Kids crossing the border and separated from their parents under President Donald Trump’s zero-tolerance policy last year were so traumatized that they often complained of chest pains and believed they had been abandoned, according to a report released Wednesday by a government watchdog.
While the latest findings aren't particularly surprising -- the impact of the 2018 policy has been the subject of much court testimony and several congressional hearings -- the report by the Health and Human Services Department's (HHS) inspector general office provides an official after-action look into the emotional damage that was done and the concern among the employees contracted to care for them.
Zero-tolerance called for the prosecution of every adult who crossed the border illegally, even those traveling with their children. The result was some 2,600 kids separated from their parents in a matter of weeks.
The federal government has since acknowledged that it didn't have a clear way of tracking the parents and children in a way so they could be easily reunited.
According to HHS government investigators, the chaos caused some children to cry inconsolably. Many expressed fear or guilt that they were to blame and expressed concerns for their parent's welfare. One mental health clinician told investigators that even children who arrived in the U.S. with "good coping skills" often would up "disillusioned" after stays in HHS-run shelters that extended as long as three months.
"You get a lot of “my chest hurts,” even though everything is fine [medically]," a medical director told investigators. "Children describe symptoms, “Every heartbeat hurts,” “I can’t feel my heart,” of emotional pain."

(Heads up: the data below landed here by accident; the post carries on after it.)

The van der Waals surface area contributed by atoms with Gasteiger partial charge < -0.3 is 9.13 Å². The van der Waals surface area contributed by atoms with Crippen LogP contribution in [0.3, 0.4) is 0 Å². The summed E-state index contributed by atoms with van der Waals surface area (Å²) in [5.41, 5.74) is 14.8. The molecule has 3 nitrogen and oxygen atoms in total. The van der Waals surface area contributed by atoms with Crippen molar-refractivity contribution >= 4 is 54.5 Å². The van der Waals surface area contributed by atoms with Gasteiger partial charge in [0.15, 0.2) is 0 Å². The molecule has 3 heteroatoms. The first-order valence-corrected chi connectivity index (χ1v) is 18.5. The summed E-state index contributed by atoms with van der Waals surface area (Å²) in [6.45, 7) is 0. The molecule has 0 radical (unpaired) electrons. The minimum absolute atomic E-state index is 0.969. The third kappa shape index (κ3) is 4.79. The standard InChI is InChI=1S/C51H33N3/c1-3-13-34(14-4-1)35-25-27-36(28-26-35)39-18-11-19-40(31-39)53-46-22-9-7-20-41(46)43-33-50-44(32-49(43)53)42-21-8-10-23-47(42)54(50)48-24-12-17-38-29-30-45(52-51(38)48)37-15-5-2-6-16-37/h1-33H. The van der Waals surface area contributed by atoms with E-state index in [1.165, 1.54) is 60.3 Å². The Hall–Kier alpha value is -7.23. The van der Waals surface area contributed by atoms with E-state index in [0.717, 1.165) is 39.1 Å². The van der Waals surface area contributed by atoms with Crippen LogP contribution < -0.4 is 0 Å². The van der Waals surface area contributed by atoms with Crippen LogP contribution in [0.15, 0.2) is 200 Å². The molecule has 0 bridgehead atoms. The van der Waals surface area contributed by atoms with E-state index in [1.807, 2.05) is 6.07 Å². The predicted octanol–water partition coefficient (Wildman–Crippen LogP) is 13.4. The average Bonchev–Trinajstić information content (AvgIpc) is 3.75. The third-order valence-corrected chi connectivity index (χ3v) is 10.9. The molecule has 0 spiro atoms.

The difficulties that some facilities had in locating parents in detention and scheduling phone calls contributed to children’s anxiety, the report states.
"A 7- or 8-year-old boy was separated from his father, without any explanation as to why the separation occurred," one program official told government investigators. "The child was under the delusion that his father had been killed and believed that he would also be killed. This child ultimately required emergency psychiatric care to address his mental health distress."
Trump has said zero-tolerance enforcement was the best way to deter people from coming to the U.S. But under pressure from an outraged public, the president halted deliberate parental separations in June 2018. Critics of the administration note, however, that an unknown number of children continue to be separated from extended family members like aunts and grandparents, which the government doesn't recognize as a child's legal guardian.
Last month, Trump announced a new plan to try to deter migration to the U.S. He said he plans to detain families together by lifting a longstanding 20-day limit on children in detention. That plan faces court challenges.
Acting Homeland Security Secretary Kevin McAleenan has said zero-tolerance was regrettable because it damaged public trust. But he has defended the latest plan as necessary to return "integrity" to U.S. immigration.
"No child should be a pawn in a scheme to manipulate our immigration system," he said in a recent news conference.
After months of record-breaking numbers of undocumented migrants arriving at the border and crippling the government’s capacity to care for and house them, undocumented crossings dropped by 28% in June. The administration credits its agreement with Mexico, which stipulates among other conditions that Mexico will deploy its National Guard to crack down on the travelers moving north through the country from Central America.
Still, House Democrats say not enough has been done by the federal government to ensure for the welfare for kids.
"When we are dancing with the angels, these children will be dealing with the issues that have been presented to them," said Rep. Elijah Cummings, D-Md., chair of the House Oversight and Government Reform Committee, in a July hearing.